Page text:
From Temple University, comes the true experience of a young adult’s experience coming out as their authentic self, transgender. It is called “Halloween 1987”. This comes to us from “The Temple News.”
“Halloween 1987” tells the story of Cory, a teenage boy whose girlfriend wants them to wear a couple’s costume to a Halloween party. She comes up with the idea that she dresses as Cory, and Cory dresses as her. Cory, although hesitant, agrees, and the night changes Cory’s life.
The premise is based on the real-life experience of Jenny Jae Cory, a transgender woman from Towanda, a small, rural town in Appalachian Pennsylvania. Bursic met Jenny Jae Cory while working as the lead media coordinator for the Pennsylvania Youth Congress, the state’s sole LGBTQ youth advocacy organization, according to its website.
Bursic, a 2020 film and media arts alumnus, was in Towanda to film the LGBTQ pride parade Jenny Jae Cory had organized. As they talked, Jenny Jae Cory shared her draft of her autobiography, which included the story about her epiphany during that fateful Halloween night.
Jenny Jae Cory remembered that, at that time, it was hard for her to figure out that she was transgender because of a lack of information. Back in the 1980s, her main resources for information were her grandmother’s encyclopedia, her local library, and her peers.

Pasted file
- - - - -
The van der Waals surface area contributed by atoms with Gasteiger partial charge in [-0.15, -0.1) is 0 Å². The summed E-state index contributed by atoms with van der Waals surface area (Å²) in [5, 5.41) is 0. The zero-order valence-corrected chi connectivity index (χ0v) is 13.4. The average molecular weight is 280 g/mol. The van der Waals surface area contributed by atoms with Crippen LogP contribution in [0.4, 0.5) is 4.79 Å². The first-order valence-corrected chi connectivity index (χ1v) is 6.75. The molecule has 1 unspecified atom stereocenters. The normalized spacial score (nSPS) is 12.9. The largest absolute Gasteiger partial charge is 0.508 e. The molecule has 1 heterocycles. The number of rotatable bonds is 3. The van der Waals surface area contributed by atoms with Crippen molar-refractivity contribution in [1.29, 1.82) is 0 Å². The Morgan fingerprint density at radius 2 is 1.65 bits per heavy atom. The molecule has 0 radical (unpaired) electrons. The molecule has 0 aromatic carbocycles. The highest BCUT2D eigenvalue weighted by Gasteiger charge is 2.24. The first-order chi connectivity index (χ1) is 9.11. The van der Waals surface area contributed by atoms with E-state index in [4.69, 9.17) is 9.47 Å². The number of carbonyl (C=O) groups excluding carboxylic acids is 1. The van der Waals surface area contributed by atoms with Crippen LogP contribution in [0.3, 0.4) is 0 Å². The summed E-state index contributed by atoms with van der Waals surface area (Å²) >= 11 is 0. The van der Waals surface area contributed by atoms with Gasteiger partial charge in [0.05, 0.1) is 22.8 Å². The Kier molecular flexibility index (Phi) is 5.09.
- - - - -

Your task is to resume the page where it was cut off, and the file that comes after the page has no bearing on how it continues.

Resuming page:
“The only information you got was from your friends, and it was that you’re weird and you’re a freak,” Jenny Jae Cory said.
Although the film’s initial screening could not be done in person, Kenagh Babcock, the film’s producer and a senior film major, is working with the rest of the Halloween 1987 team to raise funds so the film can be shown at festivals in 2021.
“I think the world needs films like this so people feel seen, or can be educated about the experience,” Babcock said.”
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